Northland yachtsman Steve White did ‘all the right things’ when his 15-metre vessel began taking on water 185 kilometres west of Kaitaia last weekend.
He put out a mayday call on maritime radio, then activated his EPIRB to alert the Rescue Coordination Centre of New Zealand of his rapidly deteriorating situation, and evacuated his sinking yacht for his dinghy.
Steve packed his grab bags and a life raft into the dinghy; and his dive gear into a kayak and spare life raft, roping all three small craft in a line.
“The kayak and other life raft were both bright yellow – I was making it easier to get spotted by the helicopter,” he says.
Steve then took a ‘selfie’ as he settled down to wait for rescue – in 15 knot winds, a two metre swell, and the morning dawning warm and sunny.
Regular contact with his wife, Sue, via texts on an inReach satellite device with GPS, meant she was able to brief the rescue services on her husband’s position and safe condition.
“I was more worried about her than myself,” says Steve, 48, a farmer from South Head on Kaipara Harbour.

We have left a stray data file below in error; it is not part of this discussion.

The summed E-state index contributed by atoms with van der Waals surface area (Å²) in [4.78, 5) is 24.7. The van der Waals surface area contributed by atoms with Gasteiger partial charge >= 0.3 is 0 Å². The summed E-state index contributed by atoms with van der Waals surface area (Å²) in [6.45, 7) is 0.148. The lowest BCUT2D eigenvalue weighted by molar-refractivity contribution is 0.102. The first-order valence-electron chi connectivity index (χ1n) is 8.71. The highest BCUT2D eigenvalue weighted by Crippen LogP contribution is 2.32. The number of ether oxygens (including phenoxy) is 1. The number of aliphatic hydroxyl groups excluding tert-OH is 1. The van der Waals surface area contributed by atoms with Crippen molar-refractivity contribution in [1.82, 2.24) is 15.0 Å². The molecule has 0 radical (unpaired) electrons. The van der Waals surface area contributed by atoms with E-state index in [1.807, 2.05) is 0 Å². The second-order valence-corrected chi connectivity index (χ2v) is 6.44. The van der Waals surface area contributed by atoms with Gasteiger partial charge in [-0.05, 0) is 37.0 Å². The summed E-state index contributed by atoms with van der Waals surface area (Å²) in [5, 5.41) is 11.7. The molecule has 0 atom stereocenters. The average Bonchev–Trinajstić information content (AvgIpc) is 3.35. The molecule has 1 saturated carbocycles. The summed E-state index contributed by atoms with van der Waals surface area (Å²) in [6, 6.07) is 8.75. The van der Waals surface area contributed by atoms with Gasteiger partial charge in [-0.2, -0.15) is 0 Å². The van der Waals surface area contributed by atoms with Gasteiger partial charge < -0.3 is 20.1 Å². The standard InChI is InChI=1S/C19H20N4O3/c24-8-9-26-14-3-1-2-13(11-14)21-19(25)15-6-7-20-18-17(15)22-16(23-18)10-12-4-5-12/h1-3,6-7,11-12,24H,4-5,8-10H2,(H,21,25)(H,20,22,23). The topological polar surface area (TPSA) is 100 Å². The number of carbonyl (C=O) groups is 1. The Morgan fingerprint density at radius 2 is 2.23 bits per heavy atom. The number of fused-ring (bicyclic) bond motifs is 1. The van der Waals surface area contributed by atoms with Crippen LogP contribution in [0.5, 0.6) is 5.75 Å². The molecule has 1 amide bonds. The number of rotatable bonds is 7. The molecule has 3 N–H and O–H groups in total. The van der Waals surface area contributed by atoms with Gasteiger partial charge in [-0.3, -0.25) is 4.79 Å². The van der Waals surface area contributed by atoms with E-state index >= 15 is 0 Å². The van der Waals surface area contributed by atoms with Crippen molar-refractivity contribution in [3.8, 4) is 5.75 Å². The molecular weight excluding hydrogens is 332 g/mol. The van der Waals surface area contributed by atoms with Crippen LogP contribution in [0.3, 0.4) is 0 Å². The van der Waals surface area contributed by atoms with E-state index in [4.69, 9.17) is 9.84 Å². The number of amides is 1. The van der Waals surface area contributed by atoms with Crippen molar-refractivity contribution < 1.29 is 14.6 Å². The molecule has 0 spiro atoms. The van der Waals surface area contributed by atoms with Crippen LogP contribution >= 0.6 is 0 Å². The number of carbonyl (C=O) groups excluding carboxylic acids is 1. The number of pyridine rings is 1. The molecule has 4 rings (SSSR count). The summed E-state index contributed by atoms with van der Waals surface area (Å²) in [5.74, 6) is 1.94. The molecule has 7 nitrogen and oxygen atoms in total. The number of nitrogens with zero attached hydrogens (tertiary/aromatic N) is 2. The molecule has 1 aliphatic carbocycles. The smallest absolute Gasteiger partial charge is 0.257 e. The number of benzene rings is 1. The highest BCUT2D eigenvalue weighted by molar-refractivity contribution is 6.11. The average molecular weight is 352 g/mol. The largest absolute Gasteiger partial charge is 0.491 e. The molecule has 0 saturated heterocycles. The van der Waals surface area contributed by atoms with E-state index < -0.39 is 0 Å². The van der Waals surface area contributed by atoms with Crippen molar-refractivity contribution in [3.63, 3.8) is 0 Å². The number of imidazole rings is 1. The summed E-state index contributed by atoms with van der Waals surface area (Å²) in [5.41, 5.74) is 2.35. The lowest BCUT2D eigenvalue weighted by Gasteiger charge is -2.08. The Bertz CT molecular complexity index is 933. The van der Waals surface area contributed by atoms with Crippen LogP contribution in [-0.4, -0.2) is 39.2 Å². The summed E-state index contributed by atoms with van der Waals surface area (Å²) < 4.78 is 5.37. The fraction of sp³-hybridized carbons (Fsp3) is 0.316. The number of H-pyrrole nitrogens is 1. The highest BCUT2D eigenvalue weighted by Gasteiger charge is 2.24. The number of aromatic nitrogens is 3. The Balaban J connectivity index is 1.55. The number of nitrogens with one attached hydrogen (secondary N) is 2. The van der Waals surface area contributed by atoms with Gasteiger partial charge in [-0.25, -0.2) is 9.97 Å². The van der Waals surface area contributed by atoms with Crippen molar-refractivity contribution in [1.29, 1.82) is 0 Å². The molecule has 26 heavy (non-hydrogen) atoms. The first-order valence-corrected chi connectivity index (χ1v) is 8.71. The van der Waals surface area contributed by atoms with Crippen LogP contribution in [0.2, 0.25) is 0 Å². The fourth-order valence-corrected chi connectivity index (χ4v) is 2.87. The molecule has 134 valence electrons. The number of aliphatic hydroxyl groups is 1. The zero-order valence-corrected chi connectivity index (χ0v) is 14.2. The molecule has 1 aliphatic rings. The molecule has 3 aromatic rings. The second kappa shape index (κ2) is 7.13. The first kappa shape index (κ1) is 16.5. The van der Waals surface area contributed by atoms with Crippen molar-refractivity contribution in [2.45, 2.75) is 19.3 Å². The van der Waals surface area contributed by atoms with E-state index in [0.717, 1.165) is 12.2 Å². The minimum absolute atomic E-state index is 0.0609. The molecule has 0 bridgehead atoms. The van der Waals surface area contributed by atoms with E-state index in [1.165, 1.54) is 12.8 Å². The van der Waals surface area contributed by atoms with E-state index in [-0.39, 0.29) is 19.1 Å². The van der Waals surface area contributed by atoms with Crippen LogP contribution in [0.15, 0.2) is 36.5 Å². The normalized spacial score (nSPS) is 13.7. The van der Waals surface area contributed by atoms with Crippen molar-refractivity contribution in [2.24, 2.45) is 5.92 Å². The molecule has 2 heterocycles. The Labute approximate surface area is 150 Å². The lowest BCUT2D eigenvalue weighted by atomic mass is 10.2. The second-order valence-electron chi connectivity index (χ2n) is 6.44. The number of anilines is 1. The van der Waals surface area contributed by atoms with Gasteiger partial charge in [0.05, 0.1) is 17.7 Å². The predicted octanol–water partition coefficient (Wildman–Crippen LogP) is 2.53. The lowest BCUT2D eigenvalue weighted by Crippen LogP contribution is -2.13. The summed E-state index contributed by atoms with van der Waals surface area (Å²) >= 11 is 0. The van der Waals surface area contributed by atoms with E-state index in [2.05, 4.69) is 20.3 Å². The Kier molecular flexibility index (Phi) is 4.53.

RCCNZ watch leader John Ashby says Steve “did all the right things, had all the right equipment, and did everything he could to help save himself”.
A loud bang had alerted Steve to trouble about 5am on Saturday morning – as he was headed round the top of the North Island enroute for Whangarei – on the last legs of his second solo trip circumnavigating New Zealand in his 1980 Cheoy Lee model yacht.
Steve went up on deck to see what had hit the fibre glass vessel, but couldn’t spot anything. On returning below deck he realised the boat was rapidly taking on water, around midship on the starboard side. He had to disassemble furniture and equipment around the bulkhead and forward storage area to try and plug the gap with pillows and other gear.
However Steve quickly realised he “was losing the battle” with only him to fight it – and that he needed to raise the alarm, and then lower the sails to slow the yacht so he could ’abandon ship’.
The Whangarei-based Northland Emergency Services Trust Rescue Helicopter hovered overhead a couple of hours later, about 9am, and Steve was winched aboard.
An experienced yachtsman, he has never had any problems in the past with hitting logs or containers or other sea flotsam. Crayfish floats, and logs off the Fiordland coast, are normally the “biggest worry”, he says.
He thanks RCCNZ and the helicopter crew for coming to his rescue, and advises other boaties and yachties that “preparation is everything”.
“Definitely include a GPS device that emergency services can locate so they don’t have to search a huge area. It can mean the difference between being found or not.”